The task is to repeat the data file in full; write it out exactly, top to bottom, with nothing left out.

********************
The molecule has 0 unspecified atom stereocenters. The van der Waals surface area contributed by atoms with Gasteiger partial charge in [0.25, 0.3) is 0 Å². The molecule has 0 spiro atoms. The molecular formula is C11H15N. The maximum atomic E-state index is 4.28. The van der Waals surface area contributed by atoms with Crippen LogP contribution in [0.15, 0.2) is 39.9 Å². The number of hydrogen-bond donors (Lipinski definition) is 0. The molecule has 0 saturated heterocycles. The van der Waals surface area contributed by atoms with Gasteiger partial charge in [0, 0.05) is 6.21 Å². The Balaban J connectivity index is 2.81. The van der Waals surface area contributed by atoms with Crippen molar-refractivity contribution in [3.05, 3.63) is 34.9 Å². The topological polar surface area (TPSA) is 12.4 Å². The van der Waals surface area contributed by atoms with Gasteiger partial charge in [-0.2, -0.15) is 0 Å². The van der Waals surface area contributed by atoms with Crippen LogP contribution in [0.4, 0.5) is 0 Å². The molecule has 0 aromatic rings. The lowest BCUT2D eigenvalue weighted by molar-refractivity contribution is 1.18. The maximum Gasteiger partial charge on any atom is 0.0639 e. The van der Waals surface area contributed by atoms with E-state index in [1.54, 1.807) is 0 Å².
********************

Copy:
The molecule has 0 unspecified atom stereocenters. The van der Waals surface area contributed by atoms with Gasteiger partial charge in [0.25, 0.3) is 0 Å². The molecule has 0 spiro atoms. The molecular formula is C11H15N. The maximum atomic E-state index is 4.28. The van der Waals surface area contributed by atoms with Crippen LogP contribution in [0.15, 0.2) is 39.9 Å². The number of hydrogen-bond donors (Lipinski definition) is 0. The molecule has 0 saturated heterocycles. The van der Waals surface area contributed by atoms with Gasteiger partial charge in [0, 0.05) is 6.21 Å². The Balaban J connectivity index is 2.81. The van der Waals surface area contributed by atoms with Crippen molar-refractivity contribution in [3.05, 3.63) is 34.9 Å². The topological polar surface area (TPSA) is 12.4 Å². The van der Waals surface area contributed by atoms with Gasteiger partial charge in [-0.2, -0.15) is 0 Å². The van der Waals surface area contributed by atoms with Crippen LogP contribution in [0.4, 0.5) is 0 Å². The molecule has 0 aromatic rings. The lowest BCUT2D eigenvalue weighted by molar-refractivity contribution is 1.18. The maximum Gasteiger partial charge on any atom is 0.0639 e. The van der Waals surface area contributed by atoms with E-state index in [1.54, 1.807) is 0 Å².